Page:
The Drug Quality and Security Act, passed in 2013, also established an optional registry for compound pharmacists. Those who register must complete a detailed profile and are subject to biannual audits, which assures prescribers that their facilities are clean and their pharmacists reputable.

“I think like anything else, there are good players and bad players, and people have to be diligent about who they buy [compounds] from,” said Riley of NCPA.

Physician Dispensing

Physician dispensing remains a big cost driver. Not only are repackaged, physician-dispensed drugs more expensive than their counterparts distributed at retail pharmacies (the average cost of a physician-dispensed medication in 2014 was $173.75, compared to $111.68 for a pharmacy-dispensed medication), but the convenience offered to patients also drives up utilization.

According to a 2012 CorVel report, “Focus on Pharmacy Management: Physician Dispensing,” physician distributing of repackaged drugs made up 19 percent of all workers’ comp drug costs. And the practice has grown increasingly more common since 2007.

According to the NCCI’s “Workers’ Compensation Prescription Drug Study: 2013 Update,” physician-dispensed repackaged drug costs as a share of total workers’ comp drug costs have increased 140 percent, from 5 percent in 2007 to 12 percent in 2011.

“Combat” is the key word. Costs can truly be controlled only through proactive management and the use of services like bill and utilization review.

Additionally, physician-dispensed prescriptions’ average cost per claim grew by about 25 percent in 2008, from $24 to $30, and doubled over the next three years. By comparison, prescription cost per claim for drugs dispensed by pharmacies had a steady growth of about 5 percent per year during the same period.

“In the last few years, we’ve seen an increase in use of physician dispensing, but there is also a growing sense that there are opportunities to taper it,” said Jennifer Kaburick, senior vice president, workers’ compensation product management and strategic initiatives, Express Scripts.

“Once Florida passed drug repackaging legislation in 2013, a number of states followed suit,” said Dan Holden, manager of corporate risk and insurance for Daimler Trucks North America. That law caps the amount doctors can charge for drugs they dispense to 12.5 percent over the average wholesale price. Other states limit the amount or types of drugs that physicians can dispense, enforce a separate fee schedule for physician-dispensed drugs, or require physicians to price their medications based on the NDC of the original manufacturer.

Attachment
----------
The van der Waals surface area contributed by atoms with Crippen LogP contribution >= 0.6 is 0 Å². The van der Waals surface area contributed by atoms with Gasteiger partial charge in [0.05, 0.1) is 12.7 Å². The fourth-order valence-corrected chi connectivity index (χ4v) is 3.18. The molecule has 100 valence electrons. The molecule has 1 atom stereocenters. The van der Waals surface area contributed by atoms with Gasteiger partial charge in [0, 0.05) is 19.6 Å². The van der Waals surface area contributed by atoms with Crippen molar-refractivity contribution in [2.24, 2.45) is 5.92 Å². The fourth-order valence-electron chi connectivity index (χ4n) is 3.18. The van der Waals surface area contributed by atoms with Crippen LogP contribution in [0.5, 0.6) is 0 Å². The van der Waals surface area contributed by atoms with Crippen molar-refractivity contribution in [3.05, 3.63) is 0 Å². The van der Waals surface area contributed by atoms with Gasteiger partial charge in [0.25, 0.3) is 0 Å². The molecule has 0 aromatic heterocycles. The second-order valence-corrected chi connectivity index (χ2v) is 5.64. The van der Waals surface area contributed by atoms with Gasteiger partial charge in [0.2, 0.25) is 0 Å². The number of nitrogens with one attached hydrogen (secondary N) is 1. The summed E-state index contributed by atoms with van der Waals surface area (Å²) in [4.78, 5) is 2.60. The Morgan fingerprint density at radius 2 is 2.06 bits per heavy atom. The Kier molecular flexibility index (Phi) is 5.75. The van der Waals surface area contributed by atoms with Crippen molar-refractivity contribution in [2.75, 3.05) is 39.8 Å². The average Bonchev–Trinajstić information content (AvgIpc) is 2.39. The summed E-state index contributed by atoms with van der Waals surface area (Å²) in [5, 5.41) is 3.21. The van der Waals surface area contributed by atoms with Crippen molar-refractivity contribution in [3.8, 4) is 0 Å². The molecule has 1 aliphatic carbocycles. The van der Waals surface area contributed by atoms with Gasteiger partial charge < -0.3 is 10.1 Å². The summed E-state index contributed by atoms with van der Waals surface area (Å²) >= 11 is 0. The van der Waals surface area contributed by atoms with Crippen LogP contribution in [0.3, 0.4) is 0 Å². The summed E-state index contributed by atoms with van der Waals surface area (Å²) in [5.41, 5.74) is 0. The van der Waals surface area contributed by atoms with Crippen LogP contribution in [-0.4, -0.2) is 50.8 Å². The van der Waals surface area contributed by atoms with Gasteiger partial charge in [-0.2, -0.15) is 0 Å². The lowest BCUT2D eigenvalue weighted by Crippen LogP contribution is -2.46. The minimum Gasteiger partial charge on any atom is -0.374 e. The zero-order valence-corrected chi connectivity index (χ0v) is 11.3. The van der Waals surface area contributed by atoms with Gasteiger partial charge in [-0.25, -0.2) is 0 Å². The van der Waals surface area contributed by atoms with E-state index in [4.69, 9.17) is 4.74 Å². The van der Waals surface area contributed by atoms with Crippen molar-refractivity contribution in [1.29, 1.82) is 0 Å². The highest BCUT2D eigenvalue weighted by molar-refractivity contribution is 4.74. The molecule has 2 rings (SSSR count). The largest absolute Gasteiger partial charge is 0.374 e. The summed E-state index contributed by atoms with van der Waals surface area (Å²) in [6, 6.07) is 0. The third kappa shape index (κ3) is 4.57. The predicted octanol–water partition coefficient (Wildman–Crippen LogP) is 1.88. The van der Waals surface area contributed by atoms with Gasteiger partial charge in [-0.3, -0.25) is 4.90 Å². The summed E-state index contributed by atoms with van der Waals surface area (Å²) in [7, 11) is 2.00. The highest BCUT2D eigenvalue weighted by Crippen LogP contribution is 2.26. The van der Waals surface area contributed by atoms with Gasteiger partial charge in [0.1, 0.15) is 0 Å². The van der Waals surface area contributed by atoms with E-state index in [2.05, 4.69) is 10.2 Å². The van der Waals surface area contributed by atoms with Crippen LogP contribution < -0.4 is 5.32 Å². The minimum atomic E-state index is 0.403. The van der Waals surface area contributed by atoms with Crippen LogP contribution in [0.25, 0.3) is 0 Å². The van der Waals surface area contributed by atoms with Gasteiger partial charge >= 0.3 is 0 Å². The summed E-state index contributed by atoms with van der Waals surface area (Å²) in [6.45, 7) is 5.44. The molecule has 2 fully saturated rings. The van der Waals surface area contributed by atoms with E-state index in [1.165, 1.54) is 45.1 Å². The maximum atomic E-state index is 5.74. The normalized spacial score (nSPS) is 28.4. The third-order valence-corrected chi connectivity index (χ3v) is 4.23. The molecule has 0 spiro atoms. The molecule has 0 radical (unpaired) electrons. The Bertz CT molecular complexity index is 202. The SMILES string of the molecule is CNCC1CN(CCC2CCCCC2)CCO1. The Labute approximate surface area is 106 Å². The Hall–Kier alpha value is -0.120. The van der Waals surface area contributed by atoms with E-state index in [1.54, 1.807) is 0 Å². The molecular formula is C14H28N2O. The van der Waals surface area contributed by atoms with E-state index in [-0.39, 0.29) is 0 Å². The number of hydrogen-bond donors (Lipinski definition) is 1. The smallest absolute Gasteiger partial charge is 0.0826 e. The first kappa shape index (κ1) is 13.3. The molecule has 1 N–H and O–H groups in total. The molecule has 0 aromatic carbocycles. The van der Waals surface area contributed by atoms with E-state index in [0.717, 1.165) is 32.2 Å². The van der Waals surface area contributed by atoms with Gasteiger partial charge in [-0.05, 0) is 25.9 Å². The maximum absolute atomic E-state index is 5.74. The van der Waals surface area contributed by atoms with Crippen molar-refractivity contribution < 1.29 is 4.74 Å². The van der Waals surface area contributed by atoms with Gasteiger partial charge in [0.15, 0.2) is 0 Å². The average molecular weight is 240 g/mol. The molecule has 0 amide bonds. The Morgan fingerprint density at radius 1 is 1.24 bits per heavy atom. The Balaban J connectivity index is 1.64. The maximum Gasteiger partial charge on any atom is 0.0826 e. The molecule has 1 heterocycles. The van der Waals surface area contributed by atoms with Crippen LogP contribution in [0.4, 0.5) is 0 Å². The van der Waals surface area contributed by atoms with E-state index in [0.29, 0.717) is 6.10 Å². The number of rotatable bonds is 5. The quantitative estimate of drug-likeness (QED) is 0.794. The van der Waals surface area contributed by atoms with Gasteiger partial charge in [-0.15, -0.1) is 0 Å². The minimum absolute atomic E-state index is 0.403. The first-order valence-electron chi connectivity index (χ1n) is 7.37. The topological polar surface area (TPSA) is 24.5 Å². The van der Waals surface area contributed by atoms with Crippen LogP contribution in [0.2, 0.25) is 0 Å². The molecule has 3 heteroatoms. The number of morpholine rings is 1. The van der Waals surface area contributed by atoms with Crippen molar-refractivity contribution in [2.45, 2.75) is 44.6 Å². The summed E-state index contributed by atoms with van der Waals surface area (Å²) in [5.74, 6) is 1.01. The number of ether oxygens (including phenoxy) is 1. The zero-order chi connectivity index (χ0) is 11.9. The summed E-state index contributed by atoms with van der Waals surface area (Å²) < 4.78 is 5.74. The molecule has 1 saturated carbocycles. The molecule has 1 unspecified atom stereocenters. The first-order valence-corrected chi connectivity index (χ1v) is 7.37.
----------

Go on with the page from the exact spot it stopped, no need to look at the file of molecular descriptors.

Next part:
“I think this will be less of a problem going forward as the other states pass similar legislation,” Holden said.

Containing Costs

While these trends have collided to result in overall high pharmacy costs for workers’ comp payers, the climb may not continue for long. Little can be done about the effects of manufacturer consolidation on generics pricing, but payers can gain control over compound and specialty drug utilization, while regulatory and legislative efforts help to rein in physician dispensing.

“I think these trends have reached their apex, as employers and carriers have chosen to combat the rising costs,” Holden said.

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“The battle is far from over, but I truly believe we are on our way.”

“Combat” is the key word. Costs can truly be controlled only through proactive management and the use of services like bill and utilization review.

“PBMs can also take a stance in the market for fairer drug pricing — especially for costly medications like specialty drugs — which improves access,” said Rochelle Henderson, senior director of research for Express Scripts.

Kaburick and Henderson pointed out that, despite an 11.5 percent increase in average cost per prescription for narcotics in 2014, an 11 percent decrease in utilization among Express Scripts’ clients allowed their overall trend to remain flat.